Although they are certified for it, Mosher and Raworth dont use herbicides or pesticides, believing that a properly maintained property doesnt require them. They do most of their weeding by hand, although they occasionally use a natural occurring compound that breaks down in the environment to kill weeds in areas like driveways.
They do use fertilizers, but only when and where they are needed. If an area is looked after regularly, that is not very often.
Working as a tree planter in the area and in the northern part of the province while attending college, Mosher estimates that he has planted more than 400,000 trees. As a landscaper, he still plants several trees every season.
TMD Landscapes wont cut trees down or take the tops off to give clients better views. They will, however, prune the branches to create windows and light wells within the trees that accomplish basically the same thing.
Because landscaping is a business that profits from efficiency, its impossible to phase out the use of gas powered tools and trucks.
Although he believes his tree and vegetation planting activities do create carbon sinks in the environment, the company is always looking for ways to cut down on fuel consumption and emissions.
Cleaner burning four-stroke mowers and power tools are generally more expensive to purchase than two-stroke alternatives, but Mosher has found that they can be more reliable and less costly to maintain. They are also quieter, and easier to work with.
"We hate leaf blowers, our clients hate leaf blower, neighbours hate leaf blowers," says Mosher.
The company needs trucks to carry people and equipment from place to place, but TMD made the decision to purchase crew cabs that can carry up to six people as well as equipment two trucks that can do the work of four.
By always purchasing new trucks, their vehicles are more fuel efficient and give off fewer emissions. It also means that they can upgrade the same crew cabs will be available next year with smaller, more fuel-efficient engines, and Mosher plans to upgrade his fleet.
"Five years from now wed like to have trucks running on natural gas, or something better if its available," says Mosher. "Trucks are indispensable for our business, thats just the way it is, but that doesnt mean we still dont have a choice. We could probably save some money by buying beaters and driving them into the ground, but they dont work as well, they pollute a lot more, and it doesnt look as professional."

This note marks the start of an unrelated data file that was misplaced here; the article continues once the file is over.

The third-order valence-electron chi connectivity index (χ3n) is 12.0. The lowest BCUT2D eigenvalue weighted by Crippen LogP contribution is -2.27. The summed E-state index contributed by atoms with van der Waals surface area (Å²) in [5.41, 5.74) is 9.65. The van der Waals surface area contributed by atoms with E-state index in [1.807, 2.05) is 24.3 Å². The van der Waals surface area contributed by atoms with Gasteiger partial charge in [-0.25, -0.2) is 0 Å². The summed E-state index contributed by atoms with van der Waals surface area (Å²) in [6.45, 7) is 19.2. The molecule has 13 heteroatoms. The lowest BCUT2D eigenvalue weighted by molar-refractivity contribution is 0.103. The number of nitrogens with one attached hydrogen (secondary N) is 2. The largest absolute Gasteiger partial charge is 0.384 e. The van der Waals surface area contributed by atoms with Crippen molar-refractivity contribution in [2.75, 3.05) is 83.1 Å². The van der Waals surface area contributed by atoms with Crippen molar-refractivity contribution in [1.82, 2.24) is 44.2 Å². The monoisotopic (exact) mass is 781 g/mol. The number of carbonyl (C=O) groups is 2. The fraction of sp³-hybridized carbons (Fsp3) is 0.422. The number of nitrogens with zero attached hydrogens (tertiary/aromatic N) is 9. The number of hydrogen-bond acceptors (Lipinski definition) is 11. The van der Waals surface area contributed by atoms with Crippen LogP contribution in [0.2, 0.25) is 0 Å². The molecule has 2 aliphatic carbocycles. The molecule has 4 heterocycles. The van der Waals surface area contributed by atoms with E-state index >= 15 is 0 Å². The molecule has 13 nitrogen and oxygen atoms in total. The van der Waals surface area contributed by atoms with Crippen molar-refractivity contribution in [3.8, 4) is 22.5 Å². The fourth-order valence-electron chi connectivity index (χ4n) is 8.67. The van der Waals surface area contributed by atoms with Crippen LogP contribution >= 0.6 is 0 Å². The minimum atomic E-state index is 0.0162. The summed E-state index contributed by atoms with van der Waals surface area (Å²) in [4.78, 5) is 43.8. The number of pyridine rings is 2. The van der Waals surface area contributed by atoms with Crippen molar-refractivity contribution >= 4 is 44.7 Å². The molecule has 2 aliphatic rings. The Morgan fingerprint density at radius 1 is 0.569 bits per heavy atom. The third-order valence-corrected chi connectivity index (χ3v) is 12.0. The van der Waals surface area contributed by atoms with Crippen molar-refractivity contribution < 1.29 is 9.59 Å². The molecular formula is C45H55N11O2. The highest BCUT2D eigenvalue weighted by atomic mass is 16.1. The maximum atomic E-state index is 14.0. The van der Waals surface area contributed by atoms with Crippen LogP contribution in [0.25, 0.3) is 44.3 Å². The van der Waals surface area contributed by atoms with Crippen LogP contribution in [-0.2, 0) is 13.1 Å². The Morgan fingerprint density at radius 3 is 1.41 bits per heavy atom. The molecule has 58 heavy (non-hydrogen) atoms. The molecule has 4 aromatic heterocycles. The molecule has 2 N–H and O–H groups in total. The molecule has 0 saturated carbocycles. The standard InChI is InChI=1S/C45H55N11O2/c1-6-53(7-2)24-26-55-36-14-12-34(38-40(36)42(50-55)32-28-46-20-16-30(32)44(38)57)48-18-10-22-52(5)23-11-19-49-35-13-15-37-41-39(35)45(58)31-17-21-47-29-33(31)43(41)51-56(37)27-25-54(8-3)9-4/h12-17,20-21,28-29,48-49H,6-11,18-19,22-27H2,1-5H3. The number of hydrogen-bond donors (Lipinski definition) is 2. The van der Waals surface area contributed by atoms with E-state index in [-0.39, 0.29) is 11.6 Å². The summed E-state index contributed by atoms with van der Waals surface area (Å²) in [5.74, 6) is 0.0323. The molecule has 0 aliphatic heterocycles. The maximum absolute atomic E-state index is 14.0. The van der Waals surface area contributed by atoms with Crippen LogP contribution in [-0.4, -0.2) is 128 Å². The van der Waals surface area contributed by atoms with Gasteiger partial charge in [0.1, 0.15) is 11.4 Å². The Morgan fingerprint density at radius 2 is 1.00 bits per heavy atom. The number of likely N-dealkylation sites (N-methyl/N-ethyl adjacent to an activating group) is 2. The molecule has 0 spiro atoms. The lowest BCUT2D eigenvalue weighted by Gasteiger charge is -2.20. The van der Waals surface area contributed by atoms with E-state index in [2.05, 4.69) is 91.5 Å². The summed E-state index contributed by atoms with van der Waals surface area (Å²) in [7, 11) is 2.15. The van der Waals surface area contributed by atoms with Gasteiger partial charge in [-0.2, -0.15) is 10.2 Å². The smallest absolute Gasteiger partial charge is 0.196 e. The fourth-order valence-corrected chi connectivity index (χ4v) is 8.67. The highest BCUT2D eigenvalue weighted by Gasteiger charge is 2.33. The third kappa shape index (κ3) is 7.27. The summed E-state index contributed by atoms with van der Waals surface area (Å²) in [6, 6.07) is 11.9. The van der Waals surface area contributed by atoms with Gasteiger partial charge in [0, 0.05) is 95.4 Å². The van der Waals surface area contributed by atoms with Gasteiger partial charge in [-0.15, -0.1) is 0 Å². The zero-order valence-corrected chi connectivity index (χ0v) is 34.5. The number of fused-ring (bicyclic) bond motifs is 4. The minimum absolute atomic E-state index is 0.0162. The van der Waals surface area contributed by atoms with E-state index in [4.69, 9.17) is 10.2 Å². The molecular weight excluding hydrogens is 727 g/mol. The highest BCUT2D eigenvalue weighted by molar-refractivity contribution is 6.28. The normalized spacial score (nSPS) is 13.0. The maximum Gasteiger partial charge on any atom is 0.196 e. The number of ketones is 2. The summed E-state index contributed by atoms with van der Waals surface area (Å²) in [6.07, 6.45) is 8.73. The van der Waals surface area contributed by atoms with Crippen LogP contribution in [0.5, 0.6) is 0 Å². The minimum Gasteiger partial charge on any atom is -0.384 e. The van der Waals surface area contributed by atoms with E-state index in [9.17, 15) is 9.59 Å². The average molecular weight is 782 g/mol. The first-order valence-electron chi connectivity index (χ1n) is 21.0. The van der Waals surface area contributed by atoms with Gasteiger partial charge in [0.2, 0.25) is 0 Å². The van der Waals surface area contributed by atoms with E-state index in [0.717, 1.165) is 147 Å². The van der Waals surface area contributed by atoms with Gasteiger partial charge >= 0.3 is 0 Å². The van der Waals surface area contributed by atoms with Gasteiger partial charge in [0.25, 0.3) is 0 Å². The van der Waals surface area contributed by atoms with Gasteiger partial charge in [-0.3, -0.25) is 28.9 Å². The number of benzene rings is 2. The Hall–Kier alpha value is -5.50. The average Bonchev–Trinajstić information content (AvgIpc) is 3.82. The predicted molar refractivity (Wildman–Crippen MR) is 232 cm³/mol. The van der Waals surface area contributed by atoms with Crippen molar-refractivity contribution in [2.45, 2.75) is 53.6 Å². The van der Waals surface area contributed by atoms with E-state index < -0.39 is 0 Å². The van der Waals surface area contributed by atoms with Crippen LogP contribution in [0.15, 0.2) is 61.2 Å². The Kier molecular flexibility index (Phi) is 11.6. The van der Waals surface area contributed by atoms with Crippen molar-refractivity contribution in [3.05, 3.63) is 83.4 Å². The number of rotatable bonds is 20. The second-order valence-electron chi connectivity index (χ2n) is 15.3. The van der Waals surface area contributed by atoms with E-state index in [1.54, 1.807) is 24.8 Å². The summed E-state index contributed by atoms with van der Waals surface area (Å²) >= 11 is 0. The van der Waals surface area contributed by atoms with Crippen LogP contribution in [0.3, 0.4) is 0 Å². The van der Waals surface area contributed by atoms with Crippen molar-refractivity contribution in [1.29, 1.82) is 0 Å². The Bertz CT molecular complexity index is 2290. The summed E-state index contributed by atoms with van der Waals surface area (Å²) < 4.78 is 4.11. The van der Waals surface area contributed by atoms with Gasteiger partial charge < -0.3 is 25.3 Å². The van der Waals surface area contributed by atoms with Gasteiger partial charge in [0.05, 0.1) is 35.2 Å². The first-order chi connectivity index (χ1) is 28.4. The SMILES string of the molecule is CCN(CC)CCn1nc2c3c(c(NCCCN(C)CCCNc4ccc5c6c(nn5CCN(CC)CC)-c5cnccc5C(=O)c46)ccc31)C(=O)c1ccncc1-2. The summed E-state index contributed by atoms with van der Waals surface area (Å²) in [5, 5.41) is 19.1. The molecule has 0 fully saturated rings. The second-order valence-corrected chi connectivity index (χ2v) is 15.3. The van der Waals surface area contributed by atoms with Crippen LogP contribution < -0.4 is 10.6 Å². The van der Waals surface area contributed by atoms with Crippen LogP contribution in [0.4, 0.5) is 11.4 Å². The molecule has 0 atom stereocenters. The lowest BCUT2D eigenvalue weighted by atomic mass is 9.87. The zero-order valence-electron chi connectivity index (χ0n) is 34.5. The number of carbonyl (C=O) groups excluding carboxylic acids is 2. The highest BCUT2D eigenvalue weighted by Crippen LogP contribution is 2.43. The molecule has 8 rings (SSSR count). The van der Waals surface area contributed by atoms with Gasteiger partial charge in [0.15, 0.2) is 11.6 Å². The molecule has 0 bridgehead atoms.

In addition, TMD Landscapes doesnt drive from house to house anymore. In subdivisions where they have several customers, such as Nicklaus North and Spruce Grove, they park in central areas and crews walk from house to house doing maintenance.
The landscaping business doesnt produce a lot of waste, as most of the yard content can either be composted to create more soil or broken down to create aggregate for use in landscaping and construction.
Mosher says the municipalitys long term plans to create a central compost area would be a huge benefit to his industry. TMD currently reuses a lot of its own waste in various products, but still has to truck some waste materials out of town for composting and processing. They also have to purchase and ship some high-grade soils from a processor in the city.
"Ideally, wed like to have a place in town where we can take our compostable waste, and get soil for our projects," says Mosher. "A lot of other landscaping companies are saying the same thing. Its just one way we can make our business and this town more sustainable, closing the waste loop within municipal boundaries."
While other businesses are struggling to understand and adopt sustainable measures, Mosher says that the landscaping industry as a whole is improving its practices. "While I like to think were a little farther ahead, theres no question that the other landscapers are also getting better at what they do," he says.
The one intangible in TMD Landscapes environmental plans is the effect that Mosher and Raworth hope to have on their clients. By creating rich "outdoor rooms," surrounded by indigenous plants and species, they hope people will grow to appreciate and understand nature a lot more.
"Theres an educational component to what we do," says Mosher.